The Same As It Ever Was

Accusations of plagiarism made a big stir on campus this year, but debates over cheating are nothing new

Vilsa E. Curto

This spring, when allegations of cheating arose after Kaavya Viswanathan ’08 was accused of plagiarizing passages from other novels for her book “How Opal Mehta Got Kissed, Got Wild, and Got a Life,” a media blitz erupted. But when a number of students were caught cheating on midterms and homework assignments at the College 25 years ago, the issue quickly slid under the radar.

Although these incidents have long faded from memory, in November of 1980, two professors reported instances of cheating during fall semester midterms.

William H. Bossert ’59, then-McKay professor of applied mathematics, investigated allegations that several students had cheated on weekly homework assignments, The Crimson reported on Nov. 4, 1980. Bossert, whose course Natural Sciences 110, “Automatic Computing” was the second-largest class at the College, reported the names of a few of the suspected cheaters to their senior tutors and advisers.

Only a week later, 13 students in Science B-16, “The History of the Earth and Life,” taught by late professor of Geology Stephen J. Gould, were caught cheating on their take-home midterm and received zeros, according to a Crimson article.

These incidents caused little stir on campus, but for some, they exposed a competitive atmosphere at the College that can push students to cheat in extreme circumstances.

Bradford P. Stoner ’81, who was a pre-med student in Quincy House, says that he remembers a prevailing “intense concern” at the time, particularly among pre-meds, that some students were “bending rules.”

“There was a general sense that Harvard students were honest—except when the stakes were very high, like trying to get into medical school,” Stoner says.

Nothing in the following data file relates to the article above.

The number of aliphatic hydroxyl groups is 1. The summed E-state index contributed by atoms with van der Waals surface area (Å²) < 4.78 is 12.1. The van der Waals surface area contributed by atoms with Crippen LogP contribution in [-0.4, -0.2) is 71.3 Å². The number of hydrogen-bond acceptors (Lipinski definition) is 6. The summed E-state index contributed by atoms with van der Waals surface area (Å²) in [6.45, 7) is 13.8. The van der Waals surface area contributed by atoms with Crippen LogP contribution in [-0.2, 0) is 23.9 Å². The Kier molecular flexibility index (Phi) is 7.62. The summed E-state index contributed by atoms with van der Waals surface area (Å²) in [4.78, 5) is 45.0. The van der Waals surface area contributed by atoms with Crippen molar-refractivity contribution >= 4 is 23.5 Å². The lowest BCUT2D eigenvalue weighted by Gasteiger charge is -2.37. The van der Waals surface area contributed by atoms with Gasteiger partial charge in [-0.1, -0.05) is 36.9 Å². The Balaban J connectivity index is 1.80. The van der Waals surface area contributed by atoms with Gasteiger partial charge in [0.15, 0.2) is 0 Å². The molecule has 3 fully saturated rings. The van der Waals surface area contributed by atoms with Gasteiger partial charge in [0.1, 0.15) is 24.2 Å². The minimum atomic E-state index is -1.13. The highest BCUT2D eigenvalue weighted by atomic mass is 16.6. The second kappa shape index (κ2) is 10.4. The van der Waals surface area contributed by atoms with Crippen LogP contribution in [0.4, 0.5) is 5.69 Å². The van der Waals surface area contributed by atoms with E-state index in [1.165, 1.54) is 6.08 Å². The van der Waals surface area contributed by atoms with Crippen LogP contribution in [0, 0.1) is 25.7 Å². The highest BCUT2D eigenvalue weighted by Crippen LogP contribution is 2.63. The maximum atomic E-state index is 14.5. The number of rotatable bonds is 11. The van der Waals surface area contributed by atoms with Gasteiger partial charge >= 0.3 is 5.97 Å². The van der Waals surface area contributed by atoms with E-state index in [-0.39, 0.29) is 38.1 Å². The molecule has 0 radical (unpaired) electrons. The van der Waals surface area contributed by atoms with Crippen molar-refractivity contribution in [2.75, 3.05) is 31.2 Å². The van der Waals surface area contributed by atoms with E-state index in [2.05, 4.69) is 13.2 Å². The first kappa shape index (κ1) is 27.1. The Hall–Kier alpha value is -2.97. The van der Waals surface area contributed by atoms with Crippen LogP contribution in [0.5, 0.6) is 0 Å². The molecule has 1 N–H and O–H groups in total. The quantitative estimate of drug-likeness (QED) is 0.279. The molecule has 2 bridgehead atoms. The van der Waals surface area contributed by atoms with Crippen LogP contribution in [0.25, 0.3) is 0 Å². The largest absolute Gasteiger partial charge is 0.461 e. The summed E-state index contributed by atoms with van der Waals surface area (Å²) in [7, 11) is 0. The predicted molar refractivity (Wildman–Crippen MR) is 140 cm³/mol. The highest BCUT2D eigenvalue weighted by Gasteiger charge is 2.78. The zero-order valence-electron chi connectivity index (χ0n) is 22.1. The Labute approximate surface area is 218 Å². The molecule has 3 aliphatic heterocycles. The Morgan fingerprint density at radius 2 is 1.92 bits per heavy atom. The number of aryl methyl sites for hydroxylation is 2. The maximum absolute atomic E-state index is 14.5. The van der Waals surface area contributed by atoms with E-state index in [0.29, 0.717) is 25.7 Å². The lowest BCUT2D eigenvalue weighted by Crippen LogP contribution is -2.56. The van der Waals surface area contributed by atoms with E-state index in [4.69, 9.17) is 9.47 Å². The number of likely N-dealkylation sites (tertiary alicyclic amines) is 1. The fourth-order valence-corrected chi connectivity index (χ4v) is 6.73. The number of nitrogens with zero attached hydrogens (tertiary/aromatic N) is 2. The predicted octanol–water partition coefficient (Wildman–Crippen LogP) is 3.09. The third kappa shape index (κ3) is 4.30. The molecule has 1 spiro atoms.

Stoner cites instances where students sabotaged their lab mates’ chemistry experiments.

But he says that cheating is not a flaw of the College but of human nature. While the competitive atmosphere of Harvard encourages people to “look for an easy way out,” he says, “the stakes are so much higher at a place like Harvard because the spotlight is on you.”

Stoner adds that if accusations of plagiarism, like those brought against Viswanathan earlier this year, had occurred at a lesser-known university, they would not have created the same “national fervor.”

Pforzheimer University Professor Sidney Verba also says that the controversy has drawn so much attention because of the “brand name” that Harvard carries. In addition, Verba says that the $500,000 advance given to Viswanathan for her two-book contract added to the media attention.


While these incidents show that speculation of cheating occasionally come to the surface at the College, several professors say that they have only rarely encountered instances of dishonest student behavior.

Emery Professor of Organic Chemistry emeritus Elias J. Corey writes in an e-mail that in his 39 years of teaching at the University, he has never seen any undergraduate or graduate student cheat.

Harvey C. Mansfield ’53, Kenan professor of government, writes in an e-mail that in over 40 years, he has only encountered two instances of plagiarism in his courses.

“I remember once hearing someone say, ‘You are not a professor until you have clapped your hand on the shoulder of a cheater in the exam room,’” Mansfield writes. “By this standard, I don’t qualify as a professor.”

Verba, who has been teaching at the University for over thirty years, says that he does not remember any instances of cheating. But he adds that this may be because many cheaters go unnoticed.

“It’s very difficult to know what is the frequency of things that don’t look like they’re happening,” Verba says.

While technological advances have facilitated plagiarism through the arrival of the internet, he contends, it has also become easier to catch plagiarism with the use of search engines to detect copied works.

—Staff writer Claire M. Guehenno can be reached at